Question 9: Did the British press play any role in the events leading to the establishment of the right to a public trial?

Answer: No, the British press played no role in the events leading to the establishment of the right to a public trial by jury. While the origins of the public trial by jury are "obscure," Oliver, 333 U.S. at 266, there is a general consensus that the practice of holding trials in public evolved over time, starting in the 12th century reign of Henry II (1154-89), and that the practice was firmly established by 1468. See Lessons Essay §I-E, p.8n.10.

In other words, public trial by jury had become the norm: (a) at least eight years before William Caxton set up the first English printing press in Westminster; (b) decades before the earliest English "news papers" began to circulate in the 16th century; and (c) long before the first regular English daily newspaper, the Daily Courant, was launched in 1702.

Question 10: What historical events led to the English practice of holding trials in public?

Answer: Because the right to a public trial was a chance creation, one can only hypothesize about the events responsible for establishing it. My hypothesis is this: Public trials became the norm in the 12th through 15th centuries as a matter of necessity, and not because they were perceived to be superior to secret trials. I base this hypothesis on the following facts and premises:

1.In order for laws to be known and enforced, they must be proclaimed. See Lessons Essay §§II-B, p. 6.

2.Before the introduction of the printing press, there were only two methods for proclaiming the law in England--orally, or through manuscripts deposited in a few scattered locales, such as monasteries, the manors of large landowners, and Inns of Court.

3.As most of the populace was illiterate, proclaiming the law orally was the only effective means of proclaiming the law to most of the populace.

4.The medieval courts in England served a law-making function, as they were the source for the common law. Due to factors 1-3, above, holding court in


public was a more efficient way to proclaim the common law than holding court in secret and communicating the results through manuscripts. See Lessons Essay §§II-C, D.

Question 11: When did the English first recognize that there were intrinsic benefits to a public trial?

Answer: The historical record does not pinpoint a specific date on which the English recognized that public trials had truth-enhancing qualities that secret proceedings lacked. However, it is safe to infer that that the English had recognized the benefits of a public trial by 1670. This inference rests on the following facts and premises:

1.The common law courts operated in public at the same time as other institutions conducted their proceedings in secret, namely: the courts of the Spanish Inquisition (1478-1826); the French monarchy's administration of the lettres de cachet (13th-18th centuries); and the English Court of Star Chamber (1487-1641).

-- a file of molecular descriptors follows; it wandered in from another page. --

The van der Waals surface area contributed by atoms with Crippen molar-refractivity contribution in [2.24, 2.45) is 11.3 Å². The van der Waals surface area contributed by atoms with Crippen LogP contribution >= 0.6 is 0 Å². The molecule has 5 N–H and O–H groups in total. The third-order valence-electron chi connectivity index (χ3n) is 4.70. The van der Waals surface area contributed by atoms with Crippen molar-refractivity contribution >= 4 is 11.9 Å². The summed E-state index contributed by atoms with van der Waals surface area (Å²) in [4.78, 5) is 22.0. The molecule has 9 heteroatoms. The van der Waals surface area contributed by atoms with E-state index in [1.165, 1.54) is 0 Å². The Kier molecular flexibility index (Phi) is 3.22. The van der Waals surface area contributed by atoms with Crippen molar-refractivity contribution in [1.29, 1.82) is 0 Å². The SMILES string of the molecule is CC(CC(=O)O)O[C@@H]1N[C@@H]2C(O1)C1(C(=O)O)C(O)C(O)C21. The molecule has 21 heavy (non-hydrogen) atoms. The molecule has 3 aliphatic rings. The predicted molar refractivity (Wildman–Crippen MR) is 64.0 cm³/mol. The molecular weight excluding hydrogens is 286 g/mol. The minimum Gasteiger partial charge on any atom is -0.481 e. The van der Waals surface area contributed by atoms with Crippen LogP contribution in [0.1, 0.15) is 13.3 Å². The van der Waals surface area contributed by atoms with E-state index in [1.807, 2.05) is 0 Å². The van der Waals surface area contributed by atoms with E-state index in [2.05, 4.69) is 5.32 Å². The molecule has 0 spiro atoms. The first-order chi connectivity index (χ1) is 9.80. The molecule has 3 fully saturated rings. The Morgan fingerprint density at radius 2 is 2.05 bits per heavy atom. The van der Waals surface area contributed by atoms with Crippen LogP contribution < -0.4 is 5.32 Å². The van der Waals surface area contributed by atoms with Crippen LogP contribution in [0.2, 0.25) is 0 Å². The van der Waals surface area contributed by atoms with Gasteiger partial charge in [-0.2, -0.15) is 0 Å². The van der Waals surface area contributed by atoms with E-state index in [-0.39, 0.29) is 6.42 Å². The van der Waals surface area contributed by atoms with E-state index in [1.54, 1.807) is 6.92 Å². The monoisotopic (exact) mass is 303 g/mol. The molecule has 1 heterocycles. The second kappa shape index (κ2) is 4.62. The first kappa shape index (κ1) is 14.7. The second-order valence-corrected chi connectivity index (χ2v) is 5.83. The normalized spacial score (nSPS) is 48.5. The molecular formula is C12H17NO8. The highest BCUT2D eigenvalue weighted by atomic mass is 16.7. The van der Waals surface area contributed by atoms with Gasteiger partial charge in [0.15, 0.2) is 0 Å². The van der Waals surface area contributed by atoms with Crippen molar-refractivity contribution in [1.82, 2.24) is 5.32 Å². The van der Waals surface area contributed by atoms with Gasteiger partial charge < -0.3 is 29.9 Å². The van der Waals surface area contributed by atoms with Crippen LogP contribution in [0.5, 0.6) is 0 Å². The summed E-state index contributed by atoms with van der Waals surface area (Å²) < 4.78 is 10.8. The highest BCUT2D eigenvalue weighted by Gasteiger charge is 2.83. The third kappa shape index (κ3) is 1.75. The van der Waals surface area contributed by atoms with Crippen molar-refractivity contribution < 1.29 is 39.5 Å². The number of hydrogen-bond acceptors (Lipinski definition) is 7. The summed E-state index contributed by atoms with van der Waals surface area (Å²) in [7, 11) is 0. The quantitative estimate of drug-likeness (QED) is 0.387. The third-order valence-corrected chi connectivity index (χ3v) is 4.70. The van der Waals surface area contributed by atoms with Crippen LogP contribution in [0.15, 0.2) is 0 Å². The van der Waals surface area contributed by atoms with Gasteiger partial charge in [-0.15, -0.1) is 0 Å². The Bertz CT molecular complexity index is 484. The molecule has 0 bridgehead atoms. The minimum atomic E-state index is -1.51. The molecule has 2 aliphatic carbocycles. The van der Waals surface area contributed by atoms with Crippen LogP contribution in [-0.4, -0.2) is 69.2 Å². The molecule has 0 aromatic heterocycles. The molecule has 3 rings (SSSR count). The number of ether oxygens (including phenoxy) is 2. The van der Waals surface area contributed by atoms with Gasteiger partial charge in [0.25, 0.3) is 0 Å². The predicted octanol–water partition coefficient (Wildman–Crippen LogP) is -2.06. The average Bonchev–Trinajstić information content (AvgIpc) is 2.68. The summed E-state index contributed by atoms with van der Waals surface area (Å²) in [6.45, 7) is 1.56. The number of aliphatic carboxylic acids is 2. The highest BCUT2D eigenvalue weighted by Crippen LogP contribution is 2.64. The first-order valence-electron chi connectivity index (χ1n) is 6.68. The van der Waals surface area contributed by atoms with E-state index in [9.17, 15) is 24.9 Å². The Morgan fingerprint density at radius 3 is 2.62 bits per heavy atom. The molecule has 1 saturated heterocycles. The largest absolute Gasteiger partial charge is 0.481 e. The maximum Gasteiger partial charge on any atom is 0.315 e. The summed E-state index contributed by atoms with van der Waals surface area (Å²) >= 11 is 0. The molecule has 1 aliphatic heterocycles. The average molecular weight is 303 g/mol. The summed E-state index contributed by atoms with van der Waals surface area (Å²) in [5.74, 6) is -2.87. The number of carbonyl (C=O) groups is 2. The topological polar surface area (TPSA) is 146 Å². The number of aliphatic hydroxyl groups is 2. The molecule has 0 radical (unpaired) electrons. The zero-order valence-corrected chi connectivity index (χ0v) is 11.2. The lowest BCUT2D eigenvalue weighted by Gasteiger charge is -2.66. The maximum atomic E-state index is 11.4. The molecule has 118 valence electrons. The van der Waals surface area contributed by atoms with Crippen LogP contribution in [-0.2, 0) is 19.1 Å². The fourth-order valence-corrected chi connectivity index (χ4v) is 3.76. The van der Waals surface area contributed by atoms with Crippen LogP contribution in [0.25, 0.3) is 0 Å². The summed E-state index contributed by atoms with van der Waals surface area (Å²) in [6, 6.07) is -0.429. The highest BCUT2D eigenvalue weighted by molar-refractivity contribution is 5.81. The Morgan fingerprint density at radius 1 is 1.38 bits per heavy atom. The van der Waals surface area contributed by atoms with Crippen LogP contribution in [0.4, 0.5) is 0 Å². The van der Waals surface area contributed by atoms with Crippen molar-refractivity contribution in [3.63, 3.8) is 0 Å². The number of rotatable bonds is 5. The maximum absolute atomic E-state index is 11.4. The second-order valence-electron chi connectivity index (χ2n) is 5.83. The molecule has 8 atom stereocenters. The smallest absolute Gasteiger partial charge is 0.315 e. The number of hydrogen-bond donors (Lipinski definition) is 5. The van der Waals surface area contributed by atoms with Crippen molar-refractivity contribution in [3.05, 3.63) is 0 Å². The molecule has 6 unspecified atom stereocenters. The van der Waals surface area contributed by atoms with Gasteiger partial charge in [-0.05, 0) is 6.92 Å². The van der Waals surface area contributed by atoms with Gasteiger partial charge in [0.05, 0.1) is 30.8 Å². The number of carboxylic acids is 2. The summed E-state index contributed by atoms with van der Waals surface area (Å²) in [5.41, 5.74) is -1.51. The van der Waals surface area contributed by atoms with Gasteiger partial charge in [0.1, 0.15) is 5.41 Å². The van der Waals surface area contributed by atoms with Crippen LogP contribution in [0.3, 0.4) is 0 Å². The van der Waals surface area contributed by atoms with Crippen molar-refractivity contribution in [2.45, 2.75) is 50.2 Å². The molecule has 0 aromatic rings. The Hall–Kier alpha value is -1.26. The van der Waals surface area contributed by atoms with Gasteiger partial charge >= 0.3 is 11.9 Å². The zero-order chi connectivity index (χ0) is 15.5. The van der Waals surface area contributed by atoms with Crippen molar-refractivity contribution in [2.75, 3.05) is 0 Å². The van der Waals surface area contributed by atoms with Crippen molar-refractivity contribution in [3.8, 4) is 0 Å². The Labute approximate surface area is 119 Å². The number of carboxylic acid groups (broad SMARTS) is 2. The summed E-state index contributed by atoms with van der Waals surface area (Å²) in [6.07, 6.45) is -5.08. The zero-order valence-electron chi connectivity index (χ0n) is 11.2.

2.Through normal channels of commerce and communication the English learned about the abuses and excesses of these other institutions' secret proceedings.

3.In 1670 Matthew Hale uttered his oft-quoted observation about the superiority of public trials to those held in secret. See Answer to Question 4, above.

Question 12: When did the practice of holding a trial in public morph into a right deemed essential to due process?

Answer: Again, because the right to a public trial was an accident of history, it is impossible to pinpoint the precise moment when a public trial was deemed to be essential to due process. Nevertheless, if acts of Parliament are a reliable guide to public sentiment, one can safely say that the Habeas Corpus Act of 1640, which implicitly condemned secret proceedings by abolishing the Court of Star Chamber, marked an unambiguous embrace of the notion that a public trial is an essential element of due process.

Question 13: Prior to 1670, the date of Hale’s observation about the superiority of public trials to those held in secret, were there any regular spectators in the common law courts?

Answer: I have found no scholarly sources that describe the identity or demographics of courtroom spectators in the common law courts. However, circumstantial evidence suggests that from the 12th Century through at least the 18th Century, lawyers and their apprentices were regular spectators in the common law courts. This conclusion may be inferred from the following historical facts: